·       Food represents wealth.  Do we get greedy for things that we don’t need like that beautiful dress when we have plenty, that new gadget because others have it?
·       Testing God means doubting him and others has asked to take care of us.  Do we always worry about bad things happening and not trusting that God will always let things happen for the best?
·       Power means we want to control people and make bad things happen to them.  Do we sometimes lie to get someone else into trouble or make people promise us things by sneaky means?
These are all the temptations similar to those that Jesus went through in the desert.  During Lent, God wants us to think about our temptations and at least for 40 days, not give in to them.  Not be greedy; Trust God; Do not lie or be sneaky.

End with inviting the children to commit to doing something concrete and specific to resist any of these temptations during Lent.

Lent comes from an Old English word, which means spring.  It has the same Germanic root word as long, which denotes how the days lengthen in spring. There is great significance in this choice of the word.  Spring is seen as the season of renewal.  Trees that seem dead in winter bud and come back to life in spring.  Sheep have lambs in spring so that the little lambs will have the most time to grow before the onset of winter.  Spring, & Lent, are therefore the seasons of new life, the new life of Jesus that we will celebrate at Easter.
Lent lasts for forty days but if you count the days from Ash Wednesday to Easter Sunday, there are 46 days in all.  It is forty if you exclude the Sundays.  That is why, technically, we refer to the Sundays as Sundays in Lent and not Sundays of Lent.  The Church's official name for Lent is the Period of Forty Days.
During all of Lent, the church is stripped of all decorations, including flowers, banners, etc.  We also do not sing the joyous Alleluia at mass, being replaced by the Glory and Praise.  The Gloria is not sung, and only recited if there is a major feast.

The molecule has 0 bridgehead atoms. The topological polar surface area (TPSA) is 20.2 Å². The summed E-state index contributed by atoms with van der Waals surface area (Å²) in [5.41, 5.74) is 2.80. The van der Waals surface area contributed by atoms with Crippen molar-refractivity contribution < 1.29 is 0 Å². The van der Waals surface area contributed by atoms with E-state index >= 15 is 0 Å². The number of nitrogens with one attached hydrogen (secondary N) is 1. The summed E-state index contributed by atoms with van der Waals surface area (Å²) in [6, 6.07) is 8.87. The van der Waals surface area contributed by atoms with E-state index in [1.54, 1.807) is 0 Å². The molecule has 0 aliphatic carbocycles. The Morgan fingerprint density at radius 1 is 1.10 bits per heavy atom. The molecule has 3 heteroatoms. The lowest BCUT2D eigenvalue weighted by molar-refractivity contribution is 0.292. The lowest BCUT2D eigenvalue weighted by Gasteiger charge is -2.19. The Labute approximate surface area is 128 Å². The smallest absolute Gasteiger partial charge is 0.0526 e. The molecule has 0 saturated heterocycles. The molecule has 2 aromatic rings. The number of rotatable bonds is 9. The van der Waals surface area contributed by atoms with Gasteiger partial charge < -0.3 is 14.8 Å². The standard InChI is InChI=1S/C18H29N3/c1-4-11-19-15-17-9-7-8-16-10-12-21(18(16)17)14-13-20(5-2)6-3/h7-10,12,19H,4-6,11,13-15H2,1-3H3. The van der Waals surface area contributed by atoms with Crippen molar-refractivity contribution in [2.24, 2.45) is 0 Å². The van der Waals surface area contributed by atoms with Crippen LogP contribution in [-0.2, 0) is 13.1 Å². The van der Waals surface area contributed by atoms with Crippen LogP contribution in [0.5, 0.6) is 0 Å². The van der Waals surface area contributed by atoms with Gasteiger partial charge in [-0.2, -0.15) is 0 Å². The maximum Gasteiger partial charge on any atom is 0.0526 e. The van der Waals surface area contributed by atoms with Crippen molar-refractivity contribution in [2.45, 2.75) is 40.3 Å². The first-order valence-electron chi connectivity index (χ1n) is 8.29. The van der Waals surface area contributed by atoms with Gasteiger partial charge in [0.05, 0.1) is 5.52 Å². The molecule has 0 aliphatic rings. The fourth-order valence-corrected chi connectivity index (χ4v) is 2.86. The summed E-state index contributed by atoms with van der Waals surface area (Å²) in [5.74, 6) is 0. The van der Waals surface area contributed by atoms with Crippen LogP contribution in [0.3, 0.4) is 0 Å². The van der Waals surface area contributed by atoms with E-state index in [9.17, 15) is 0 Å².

In the past, there used to be a 17-day period of preparation before Ash Wednesday, a period of preparation for the period of preparation, you may say.  Today, that period of preparation is no longer religious but has become the carnival season. 
In Brazil, it could last 46 days to mirror the duration of Lent. The famous carnival is the one in Rio de Janiero.  That is held on a long weekend (Friday to Tuesday), during which everyone parties to their heart's content before they start their fasting and penitence in Lent.
The original carnival is the carnevale in Venice, which has just been recently revived.  That is where the meaning of the word comes from: carni (which means meat) and levare (which means put away).  Carnival, therefore, means goodbye to meat.  So, the next time you see the carnival in Rio, do you think those people are partying to say goodbye to meat?
Lent is also the final and intense period for catechumens preparing for baptism at Easter.  In fourth century Jerusalem, catechumens had to attend classes for three hours every day in Lent!  Today, they are presented to the congregation every Sunday in Lent to be scrutinised for their worthiness for baptism.  Traditionally, they prepare for the baptism with a six day fast and baptised Catholics join the fasting in solidarity with the catechumens.

No comments:

Post a Comment